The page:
This longitudinal cohort analysis suggests that brief asymptomatic runs of exercise-induced non-sustained ventricular tachycardia, in the absence of clinical heart disease, are not uncommon in men, older adults, and those with hypertension, but are not associated with increased mortality after adjusting for baseline risk factors. These findings do not necessarily apply to patients with known structural heart disease.
Read on Pubmed
Low-risk lifestyle, coronary calcium, cardiovascular events, and mortality: Results from MESA.
By: Ahmed HM, Blaha MJ, Nasir K, Jones SR, Rivera JJ, Agatston A, Blankstein R, Wong ND, Lakoski S, Budoff MJ, Burke GL, Sibley CT, Ouyang P, Blumenthal RS.
Unhealthy lifestyle habits are a major contributor to coronary artery disease (CAD). The purpose of the study was to investigate the associations of smoking, weight maintenance, physical activity, and Mediterranean-style diet with coronary calcium, cardiovascular events, and mortality. We discovered that, over the course of nearly 8 years, a combination of regular exercise, healthy diet, smoking avoidance, and weight maintenance contributed to lower coronary calcium incidence, slower calcium progression, and lower all-cause mortality.
Read on Pubmed
Diagnosis and treatment of erectile dysfunction for reduction of cardiovascular risk.
By: Nehra A, Jackson G, Miner M, Billups KL, Burnett AL, et al.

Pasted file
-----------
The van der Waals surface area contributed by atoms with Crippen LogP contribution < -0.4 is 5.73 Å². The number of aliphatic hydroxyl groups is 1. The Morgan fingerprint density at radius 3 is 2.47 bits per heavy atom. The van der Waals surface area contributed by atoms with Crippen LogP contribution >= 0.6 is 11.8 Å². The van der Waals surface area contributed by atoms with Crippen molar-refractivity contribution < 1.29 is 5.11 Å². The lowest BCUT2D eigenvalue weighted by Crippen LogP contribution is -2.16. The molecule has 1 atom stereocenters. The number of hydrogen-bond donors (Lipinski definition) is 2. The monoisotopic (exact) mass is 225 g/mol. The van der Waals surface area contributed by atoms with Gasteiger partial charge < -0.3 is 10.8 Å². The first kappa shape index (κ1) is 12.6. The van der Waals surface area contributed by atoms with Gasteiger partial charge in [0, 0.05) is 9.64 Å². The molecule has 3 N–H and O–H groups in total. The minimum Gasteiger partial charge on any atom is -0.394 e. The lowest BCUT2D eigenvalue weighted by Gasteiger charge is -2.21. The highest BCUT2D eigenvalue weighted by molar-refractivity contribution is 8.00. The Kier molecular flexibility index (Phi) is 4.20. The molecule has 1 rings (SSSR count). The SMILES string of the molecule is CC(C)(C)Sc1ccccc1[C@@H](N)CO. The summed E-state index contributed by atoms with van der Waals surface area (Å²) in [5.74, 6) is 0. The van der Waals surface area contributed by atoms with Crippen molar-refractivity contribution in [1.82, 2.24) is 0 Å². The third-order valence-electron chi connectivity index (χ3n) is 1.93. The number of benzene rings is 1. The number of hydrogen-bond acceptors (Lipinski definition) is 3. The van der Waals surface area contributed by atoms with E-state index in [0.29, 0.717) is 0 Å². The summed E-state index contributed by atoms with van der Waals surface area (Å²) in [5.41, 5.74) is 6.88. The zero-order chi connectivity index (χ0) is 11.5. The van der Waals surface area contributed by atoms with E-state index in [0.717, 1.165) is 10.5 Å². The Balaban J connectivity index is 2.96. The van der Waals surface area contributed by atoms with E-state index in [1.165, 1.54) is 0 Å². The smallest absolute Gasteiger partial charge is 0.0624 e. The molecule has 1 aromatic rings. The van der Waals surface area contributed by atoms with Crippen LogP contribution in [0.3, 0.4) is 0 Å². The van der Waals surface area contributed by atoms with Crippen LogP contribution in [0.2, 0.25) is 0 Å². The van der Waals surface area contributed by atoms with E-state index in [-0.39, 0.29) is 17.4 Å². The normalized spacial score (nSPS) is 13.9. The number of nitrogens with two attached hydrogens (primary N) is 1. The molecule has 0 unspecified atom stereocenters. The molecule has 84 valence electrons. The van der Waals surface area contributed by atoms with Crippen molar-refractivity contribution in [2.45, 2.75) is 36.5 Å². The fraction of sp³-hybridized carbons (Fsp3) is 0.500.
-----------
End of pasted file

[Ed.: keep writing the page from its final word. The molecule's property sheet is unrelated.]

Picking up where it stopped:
Erectile dysfunction is a marker of increased cardiovascular risk in younger men and in men with diabetes. Lifestyle improvements and treatment of dyslipidemia and hypertension are very important to lower cardiovascular risk.
Read on Pubmed
Impact of fitness versus obesity on routinely measured cardiometabolic risk in young, healthy adults.
By: Vranian MN, Keenan T, Blaha MJ, Silverman MG, Michos ED, Minder CM, Blumenthal RS, Nasir K, Meneghelo RS, Santos RD.
Although fitness and obesity are independently associated with cardiometabolic risk, and their effects are additive, obesity is more strongly associated with this risk when fitness and obesity are discordant. These findings underscore the need for weight loss in obese patients and suggest an unmeasured benefit of fitness.
Read on Pubmed
Dyslipidemia management for secondary prevention in women with cardiovascular disease: What can we expect from non-pharmacologic strategies?
By: Whelton S, Chow GV, Ashen MD, Blumenthal RS.

In this review, we examine the effect of non-pharmacologic therapy (i.e., diet and lifestyle modification) on lipids as part of the secondary prevention strategy of cardiovascular disease in women.

Read on Pubmed
Coronary artery calcium and primary prevention risk assessment: What is the evidence? An updated meta-analysis on patient and physician behavior.
By: Whelton SP, Nasir K, Blaha MJ, Gransar H, Metkus TS, Coresh J, Berman DS, Blumenthal RS.

--

Read on Pubmed
A national interactive Web-based physical activity intervention in women, evaluation of the American Heart Association Choose to Move program 2006-2007.
By: Lieber SB, Redberg RF, Blumenthal RS, Gandhi A, Robb KJ, Mora S.
In this national cohort of women, a 12-week Web-based intervention improved physical activity and quality of life measurements, resulting in higher short-term physical activity guideline compliance and better quality of life. Increasing use of this simple Web-based tool could improve physical activity and promote disease prevention.
Read on Pubmed